A Lot or a Little?
What you will—and won't—find in this TV show.
The show isn't intended to be educational, but serves as an example of "what not to do" when it comes to certain choices in high school, namely drug use. As the story is set in the 1990s, viewers are also transported into a different time when social media didn't rule teens' interactions.
It's important to go on your own path of self-discovery. Be true to yourself, and own your choices. Life is complicated, and it's OK to struggle sometimes. You can overcome obstacles.
Positive Role Models
Teen characters in the show are seen disregarding their parents' rules, as well as engaging in sexual activity and drug use. Tegan and Sara find a way to overcome negative influences and bond over their shared love of music.
The show generally lacks racial or socioeconomic diversity in its characters. The storyline follows middle-class White teens in a suburban Canadian town. Sara is a part of the LGBTQ+ community, and the show follows her exploration of a romantic relationship.
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Violence & Scariness
In the pilot episode, Tegan roughly pulls her sister Sara's hair and punches her in the face, giving her a black eye.
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Sex, Romance & Nudity
In the pilot episode, teens are shown kissing passionately on a bed.
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Some curse words, such as "bitch" and "s--t," are used in the show.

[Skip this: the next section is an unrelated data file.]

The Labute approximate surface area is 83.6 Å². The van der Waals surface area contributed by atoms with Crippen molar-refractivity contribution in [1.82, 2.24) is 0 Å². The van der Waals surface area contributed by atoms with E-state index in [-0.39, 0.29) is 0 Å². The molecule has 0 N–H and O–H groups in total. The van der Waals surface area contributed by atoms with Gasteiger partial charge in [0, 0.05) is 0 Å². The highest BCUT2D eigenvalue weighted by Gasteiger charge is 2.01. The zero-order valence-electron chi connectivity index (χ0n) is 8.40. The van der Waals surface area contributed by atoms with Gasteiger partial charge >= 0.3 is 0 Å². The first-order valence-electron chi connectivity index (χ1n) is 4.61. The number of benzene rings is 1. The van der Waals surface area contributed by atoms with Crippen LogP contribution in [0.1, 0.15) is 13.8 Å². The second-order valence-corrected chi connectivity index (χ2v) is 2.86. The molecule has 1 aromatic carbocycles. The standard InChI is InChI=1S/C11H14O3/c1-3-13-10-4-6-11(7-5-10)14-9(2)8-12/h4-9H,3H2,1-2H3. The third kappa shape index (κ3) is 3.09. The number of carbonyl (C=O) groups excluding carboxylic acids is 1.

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Products & Purchases
As the show's main characters are based on autobiographical accounts from a famous indie pop duo, viewers may wish to purchase their book, music, or other associated products after viewing.
Drinking, Drugs & Smoking
Drinking and drug use by teens is seen in the show.
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Parents Need to Know
Parents need to know that High School, a drama based on twin musicians Sara and Tegan Quin's highly praised autobiography of the same name, is intended for late teen and young adult viewers. Fans may know Sara and Tegan for their indie pop hits today, but the identical twins share their 1990s coming-of-age story in this entertaining series. The show portrays teen parties, drug use, underage drinking, and romance. Themes include the importance of self-identity and the complexities of navigating high school.
Is It Any Good?
This show is an instant winner for all fans of Sara and Tegan Quin. High School tells the origin story of two women who would go on to become famous acclaimed indie pop singers and LGBTQ+ role models. Their raw and honest struggles are on full display and serve as lessons for a teen and young adult audience. While twins are often seen as being a cohesive unit, High School challenges that thought -- viewers see the often opposing accounts of life events, from each sister's point of view. Those who enjoy watching the show, even those who have no prior knowledge of the Quin sisters, will likely want to read their autobiography or stream their music.
Did we miss something on diversity?
Research shows a connection between kids' healthy self-esteem and positive portrayals in media. That's why we've added a new "Diverse Representations" section to our reviews that will be rolling out on an ongoing basis. You can help us help kids by suggesting a diversity update.